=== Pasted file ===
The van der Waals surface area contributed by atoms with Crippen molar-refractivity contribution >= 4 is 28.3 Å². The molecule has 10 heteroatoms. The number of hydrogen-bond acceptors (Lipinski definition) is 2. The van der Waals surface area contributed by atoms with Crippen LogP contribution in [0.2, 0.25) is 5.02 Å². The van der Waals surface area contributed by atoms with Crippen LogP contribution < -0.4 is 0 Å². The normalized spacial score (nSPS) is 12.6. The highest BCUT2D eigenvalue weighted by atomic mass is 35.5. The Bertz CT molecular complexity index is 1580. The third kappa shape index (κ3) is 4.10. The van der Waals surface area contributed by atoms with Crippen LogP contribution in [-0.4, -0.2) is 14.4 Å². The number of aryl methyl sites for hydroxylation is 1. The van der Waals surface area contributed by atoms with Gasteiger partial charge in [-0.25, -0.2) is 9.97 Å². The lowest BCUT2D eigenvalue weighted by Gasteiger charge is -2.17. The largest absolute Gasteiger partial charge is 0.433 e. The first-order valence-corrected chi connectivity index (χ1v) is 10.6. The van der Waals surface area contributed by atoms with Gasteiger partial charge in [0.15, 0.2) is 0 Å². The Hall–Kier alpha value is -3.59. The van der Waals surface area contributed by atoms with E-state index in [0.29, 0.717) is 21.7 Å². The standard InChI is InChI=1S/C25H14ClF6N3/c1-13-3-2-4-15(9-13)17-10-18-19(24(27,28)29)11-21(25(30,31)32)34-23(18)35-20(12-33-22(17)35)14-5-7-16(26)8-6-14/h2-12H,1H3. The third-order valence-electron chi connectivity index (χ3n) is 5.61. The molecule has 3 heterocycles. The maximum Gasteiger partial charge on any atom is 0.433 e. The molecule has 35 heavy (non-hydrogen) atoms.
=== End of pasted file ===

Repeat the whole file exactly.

The van der Waals surface area contributed by atoms with Crippen molar-refractivity contribution >= 4 is 28.3 Å². The molecule has 10 heteroatoms. The number of hydrogen-bond acceptors (Lipinski definition) is 2. The van der Waals surface area contributed by atoms with Crippen LogP contribution in [0.2, 0.25) is 5.02 Å². The van der Waals surface area contributed by atoms with Crippen LogP contribution < -0.4 is 0 Å². The normalized spacial score (nSPS) is 12.6. The highest BCUT2D eigenvalue weighted by atomic mass is 35.5. The Bertz CT molecular complexity index is 1580. The third kappa shape index (κ3) is 4.10. The van der Waals surface area contributed by atoms with Crippen LogP contribution in [-0.4, -0.2) is 14.4 Å². The number of aryl methyl sites for hydroxylation is 1. The van der Waals surface area contributed by atoms with Gasteiger partial charge in [-0.25, -0.2) is 9.97 Å². The lowest BCUT2D eigenvalue weighted by Gasteiger charge is -2.17. The largest absolute Gasteiger partial charge is 0.433 e. The first-order valence-corrected chi connectivity index (χ1v) is 10.6. The van der Waals surface area contributed by atoms with Gasteiger partial charge in [0.15, 0.2) is 0 Å². The Hall–Kier alpha value is -3.59. The van der Waals surface area contributed by atoms with E-state index in [0.29, 0.717) is 21.7 Å². The standard InChI is InChI=1S/C25H14ClF6N3/c1-13-3-2-4-15(9-13)17-10-18-19(24(27,28)29)11-21(25(30,31)32)34-23(18)35-20(12-33-22(17)35)14-5-7-16(26)8-6-14/h2-12H,1H3. The third-order valence-electron chi connectivity index (χ3n) is 5.61. The molecule has 3 heterocycles. The maximum Gasteiger partial charge on any atom is 0.433 e. The molecule has 35 heavy (non-hydrogen) atoms.